The end of 2022 marks five whole years since ENCS and ENTSO-E first co-signed a memorandum of understanding (MoU). What has changed in that half-decade, what remains the same and what has the partnership achieved? We speak to Radek Hartman, Chairman of the ICT Committee at ENTSO-E and board member at ČEPS, a.s. to find out.
ENCS: It has been more than five years now since you started working with ENCS. Casting your mind back, what prompted you to enter into this collaboration?
Radek Hartman (RH): Back in 2017, ENTSO-E was in the midst of designing and implementing its first digital transformation strategy since the organisation was formed in 2009. Recognising and responding to the ever-increasing cyber-security threat was one of the core drivers of that transformation. So, in that context, we sought expertise to feed into the strategy. ENCS was already known in the TSO community through training courses it had delivered, and we quickly identified ENCS as a value-added partner. The MoU was a natural first step that paved the way for closer collaboration.
ENCS: From the beginning then, the training has been central to your collaboration with us, and we have worked together on training every year through to today. Why is it that you have continued to find this so important?
RH: Facing the cyber-threat is very much about expertise, and that expertise must be shared among trusted peers – you can’t do this alone, you’ll never keep up. The training courses help to do this by confronting the participants with current, state-of-the-art specific use cases and bringing together specialists from various TSOs from across our association. They can then upskill and share experience and expertise in a very hands-on and effective way.
Secondly, the training courses – especially the red-team/blue-team sessions – are very visible within ENTSO-E and attract attention, making them an excellent opportunity to drastically enhance cyber-security awareness among non-specialists such as those in business or management roles. This is extremely important as these are often decision-makers with influence as to how much time and money will be invested in security; if they ‘get it’ then our grids – and by extension our communities across Europe – are more secure.
ENCS: Five years can be a long time in tech-related fields, not least in cyber-security. From your vantage point, what has changed in those past five years? And how has our work together helped us all to adapt?
RH: Actually, I would say these five years have not so much shown us totally new things as they have confirmed many of the things we all suspected back in 2017. Back then, we all knew in theory that the vital infrastructure our members oversee would be a target for all types of cyber attackers, from criminal hackers to state-backed actors. Today we know that for sure. We must always assume unlimited resources on the part of our would-be attackers and prepare accordingly. Back then, we shared an idea that collaboration between trusted partners is essential – this has been proven repeatedly. We also already knew that no software solution is 100% immune to attack and experience has borne this out.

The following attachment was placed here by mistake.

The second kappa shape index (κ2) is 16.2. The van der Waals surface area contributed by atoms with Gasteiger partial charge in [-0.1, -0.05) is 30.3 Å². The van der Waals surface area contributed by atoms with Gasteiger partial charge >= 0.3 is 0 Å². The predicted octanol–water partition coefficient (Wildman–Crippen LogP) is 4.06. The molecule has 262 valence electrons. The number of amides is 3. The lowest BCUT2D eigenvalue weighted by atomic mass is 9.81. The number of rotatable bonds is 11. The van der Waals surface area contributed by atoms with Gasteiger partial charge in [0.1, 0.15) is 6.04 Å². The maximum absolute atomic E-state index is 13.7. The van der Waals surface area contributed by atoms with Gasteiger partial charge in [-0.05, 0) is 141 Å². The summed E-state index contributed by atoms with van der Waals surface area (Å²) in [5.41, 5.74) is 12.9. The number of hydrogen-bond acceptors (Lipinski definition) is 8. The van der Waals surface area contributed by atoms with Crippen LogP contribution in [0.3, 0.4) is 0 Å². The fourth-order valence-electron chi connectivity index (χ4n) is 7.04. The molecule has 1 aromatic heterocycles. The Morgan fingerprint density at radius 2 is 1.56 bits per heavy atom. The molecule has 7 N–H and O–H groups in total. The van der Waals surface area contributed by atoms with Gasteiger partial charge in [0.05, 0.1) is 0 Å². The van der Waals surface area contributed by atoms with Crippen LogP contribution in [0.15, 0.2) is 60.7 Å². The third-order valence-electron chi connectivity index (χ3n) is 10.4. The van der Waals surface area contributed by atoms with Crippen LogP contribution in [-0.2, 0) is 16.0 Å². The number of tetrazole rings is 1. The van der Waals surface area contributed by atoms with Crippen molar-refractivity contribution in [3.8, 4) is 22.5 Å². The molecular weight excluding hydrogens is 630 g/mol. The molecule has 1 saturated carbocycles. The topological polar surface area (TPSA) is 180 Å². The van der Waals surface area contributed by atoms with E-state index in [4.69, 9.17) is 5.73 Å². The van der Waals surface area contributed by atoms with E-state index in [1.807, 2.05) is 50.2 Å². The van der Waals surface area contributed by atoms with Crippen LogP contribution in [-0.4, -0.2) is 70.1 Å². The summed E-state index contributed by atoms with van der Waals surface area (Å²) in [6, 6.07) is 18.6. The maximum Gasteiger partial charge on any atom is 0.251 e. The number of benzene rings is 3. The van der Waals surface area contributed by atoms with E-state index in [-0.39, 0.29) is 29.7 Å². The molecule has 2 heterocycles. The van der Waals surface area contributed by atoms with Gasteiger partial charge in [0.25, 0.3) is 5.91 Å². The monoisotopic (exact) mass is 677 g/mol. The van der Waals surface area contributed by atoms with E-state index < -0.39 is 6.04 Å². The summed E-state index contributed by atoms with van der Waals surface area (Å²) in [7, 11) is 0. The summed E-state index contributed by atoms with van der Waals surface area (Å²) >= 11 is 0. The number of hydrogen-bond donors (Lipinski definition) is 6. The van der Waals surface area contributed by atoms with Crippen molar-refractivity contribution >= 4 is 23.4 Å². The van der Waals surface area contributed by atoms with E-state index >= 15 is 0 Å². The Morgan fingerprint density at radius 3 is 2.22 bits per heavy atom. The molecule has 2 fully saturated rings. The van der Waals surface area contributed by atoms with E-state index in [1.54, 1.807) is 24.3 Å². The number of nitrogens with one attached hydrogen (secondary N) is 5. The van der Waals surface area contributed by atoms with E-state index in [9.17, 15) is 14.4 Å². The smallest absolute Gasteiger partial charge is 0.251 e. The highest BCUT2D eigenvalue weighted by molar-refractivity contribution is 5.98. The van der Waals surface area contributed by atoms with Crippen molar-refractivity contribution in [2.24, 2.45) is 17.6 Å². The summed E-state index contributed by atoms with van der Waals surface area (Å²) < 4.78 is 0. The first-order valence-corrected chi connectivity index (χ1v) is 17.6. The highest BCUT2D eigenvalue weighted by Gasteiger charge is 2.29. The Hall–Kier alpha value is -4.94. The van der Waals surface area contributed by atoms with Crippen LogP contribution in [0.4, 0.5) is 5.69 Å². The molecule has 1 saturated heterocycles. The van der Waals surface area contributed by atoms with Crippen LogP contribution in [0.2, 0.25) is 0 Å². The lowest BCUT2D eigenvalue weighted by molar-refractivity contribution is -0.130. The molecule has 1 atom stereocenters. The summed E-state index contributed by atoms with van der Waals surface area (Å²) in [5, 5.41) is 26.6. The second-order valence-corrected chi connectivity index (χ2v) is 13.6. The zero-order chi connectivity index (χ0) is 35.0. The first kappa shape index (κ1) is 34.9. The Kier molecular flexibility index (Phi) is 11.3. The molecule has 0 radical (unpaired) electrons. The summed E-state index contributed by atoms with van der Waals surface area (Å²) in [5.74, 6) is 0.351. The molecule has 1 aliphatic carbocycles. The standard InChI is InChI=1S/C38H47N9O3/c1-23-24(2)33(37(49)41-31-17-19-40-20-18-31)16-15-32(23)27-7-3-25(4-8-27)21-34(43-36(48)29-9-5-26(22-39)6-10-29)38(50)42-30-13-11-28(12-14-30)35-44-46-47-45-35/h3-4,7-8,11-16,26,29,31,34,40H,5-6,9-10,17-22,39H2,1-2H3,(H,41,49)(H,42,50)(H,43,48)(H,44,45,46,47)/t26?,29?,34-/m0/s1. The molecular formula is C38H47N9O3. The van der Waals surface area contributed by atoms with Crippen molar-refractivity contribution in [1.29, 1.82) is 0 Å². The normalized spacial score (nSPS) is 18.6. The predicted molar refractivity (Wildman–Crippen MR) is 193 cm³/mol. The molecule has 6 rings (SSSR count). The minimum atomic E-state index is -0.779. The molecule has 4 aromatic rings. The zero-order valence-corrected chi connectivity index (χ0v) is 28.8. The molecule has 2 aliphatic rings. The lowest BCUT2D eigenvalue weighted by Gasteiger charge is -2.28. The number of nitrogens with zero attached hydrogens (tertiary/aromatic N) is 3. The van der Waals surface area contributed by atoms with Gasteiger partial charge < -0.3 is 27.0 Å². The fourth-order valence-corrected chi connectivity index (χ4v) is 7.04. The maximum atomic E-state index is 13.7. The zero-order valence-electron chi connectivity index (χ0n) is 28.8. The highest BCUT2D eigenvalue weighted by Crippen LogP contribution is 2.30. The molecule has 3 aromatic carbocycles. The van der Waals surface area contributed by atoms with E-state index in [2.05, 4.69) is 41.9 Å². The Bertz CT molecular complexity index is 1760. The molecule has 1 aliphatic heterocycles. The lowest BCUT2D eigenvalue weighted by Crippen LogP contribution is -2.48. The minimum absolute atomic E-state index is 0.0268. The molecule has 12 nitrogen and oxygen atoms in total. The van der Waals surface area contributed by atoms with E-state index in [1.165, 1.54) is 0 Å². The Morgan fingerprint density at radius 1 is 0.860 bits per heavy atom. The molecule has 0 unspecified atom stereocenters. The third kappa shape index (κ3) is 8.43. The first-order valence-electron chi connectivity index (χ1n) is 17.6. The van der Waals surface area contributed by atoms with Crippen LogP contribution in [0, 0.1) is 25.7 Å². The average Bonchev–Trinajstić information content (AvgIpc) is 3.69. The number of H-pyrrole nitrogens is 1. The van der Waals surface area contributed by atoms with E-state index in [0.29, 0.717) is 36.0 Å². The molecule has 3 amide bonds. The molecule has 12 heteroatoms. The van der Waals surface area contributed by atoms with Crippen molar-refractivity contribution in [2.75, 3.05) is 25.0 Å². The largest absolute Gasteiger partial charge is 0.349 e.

ENCS: Do you think there are any specific changes or challenges for the TSO community compared to, for example, the DSO community? Or are the trends the same?
RH: I know ENCS serves both communities and obviously TSOs must work closely with DSOs as their grids are connected – you cannot protect one in total isolation of the other. As such, I would say that the challenges are broadly similar. There are differences of course – TSOs naturally must deal with more pan-European critical processes of all time-scales, including close to real-time. That’s hard. We must therefore operate more and more IT systems integrating data from all our members to handle critical processes – so at the same time the cyber-threat landscape increases, our joint IT platforms become more critical!
But overall we share many challenges with our DSO colleagues and must work together. For example, we at ENTSO-E worked alongside our colleagues at EDSO – and of course ENCS – on the Network Code for Cyber Security. We must always remember we are only as strong as our weakest link.
ENCS: On the whole, do you feel the industry is well-prepared for the cyber threats it faces?
RH: There is no such thing as ‘well-prepared’. That suggests the work has been done, when in reality that can never be the case. We are in a never-ending race with attackers. We constantly look for better ways to protect critical infrastructure and they constantly look for ways to evade those protections. I believe we are very good at this, but you must never pat yourself on the back and say ‘well done’ in cyber security.
ENCS: Looking forward to the next five years, what do you think our industry needs to focus on?
RH: Our industry – understood as the energy industry – must never lose focus on cyber risk. Right now, the war in Ukraine has focused attention effectively on such risks but even as we look forward to the day when this conflict hopefully ends, we must never assume ‘peace’ on the cyber front.
In this spirit, the thing I would most like to see improve in the next five years is continuous vigilance and risk assessment. We have done well to put cyber security on energy company leaderships’ radar, and we observe that regular risk assessment and protection work is now common. But regular is not continuous. Effective cyber security cannot be something that is revisited once per year, quarter or month – because attackers do not work that way – it must be constant. That attitude is gaining ground, but in the next five years I would like it to become ubiquitous.